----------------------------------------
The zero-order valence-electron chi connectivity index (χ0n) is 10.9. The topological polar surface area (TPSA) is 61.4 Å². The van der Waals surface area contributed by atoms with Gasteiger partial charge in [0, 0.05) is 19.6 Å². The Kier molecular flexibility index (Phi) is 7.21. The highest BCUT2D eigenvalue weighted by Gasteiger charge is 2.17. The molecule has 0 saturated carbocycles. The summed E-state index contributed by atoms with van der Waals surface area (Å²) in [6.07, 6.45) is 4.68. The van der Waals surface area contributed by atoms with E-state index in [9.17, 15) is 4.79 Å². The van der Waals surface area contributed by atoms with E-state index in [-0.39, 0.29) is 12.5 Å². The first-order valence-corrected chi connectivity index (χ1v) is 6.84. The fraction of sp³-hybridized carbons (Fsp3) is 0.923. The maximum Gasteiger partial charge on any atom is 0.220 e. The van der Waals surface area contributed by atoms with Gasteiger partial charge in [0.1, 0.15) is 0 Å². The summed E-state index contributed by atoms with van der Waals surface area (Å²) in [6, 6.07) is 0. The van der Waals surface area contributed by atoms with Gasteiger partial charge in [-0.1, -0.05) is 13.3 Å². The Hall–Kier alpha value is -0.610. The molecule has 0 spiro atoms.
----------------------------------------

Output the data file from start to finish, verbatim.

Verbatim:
The zero-order valence-electron chi connectivity index (χ0n) is 10.9. The topological polar surface area (TPSA) is 61.4 Å². The van der Waals surface area contributed by atoms with Gasteiger partial charge in [0, 0.05) is 19.6 Å². The Kier molecular flexibility index (Phi) is 7.21. The highest BCUT2D eigenvalue weighted by Gasteiger charge is 2.17. The molecule has 0 saturated carbocycles. The summed E-state index contributed by atoms with van der Waals surface area (Å²) in [6.07, 6.45) is 4.68. The van der Waals surface area contributed by atoms with E-state index in [9.17, 15) is 4.79 Å². The van der Waals surface area contributed by atoms with E-state index in [-0.39, 0.29) is 12.5 Å². The first-order valence-corrected chi connectivity index (χ1v) is 6.84. The fraction of sp³-hybridized carbons (Fsp3) is 0.923. The maximum Gasteiger partial charge on any atom is 0.220 e. The van der Waals surface area contributed by atoms with Gasteiger partial charge in [0.1, 0.15) is 0 Å². The summed E-state index contributed by atoms with van der Waals surface area (Å²) in [6, 6.07) is 0. The van der Waals surface area contributed by atoms with Gasteiger partial charge in [-0.1, -0.05) is 13.3 Å². The Hall–Kier alpha value is -0.610. The molecule has 0 spiro atoms.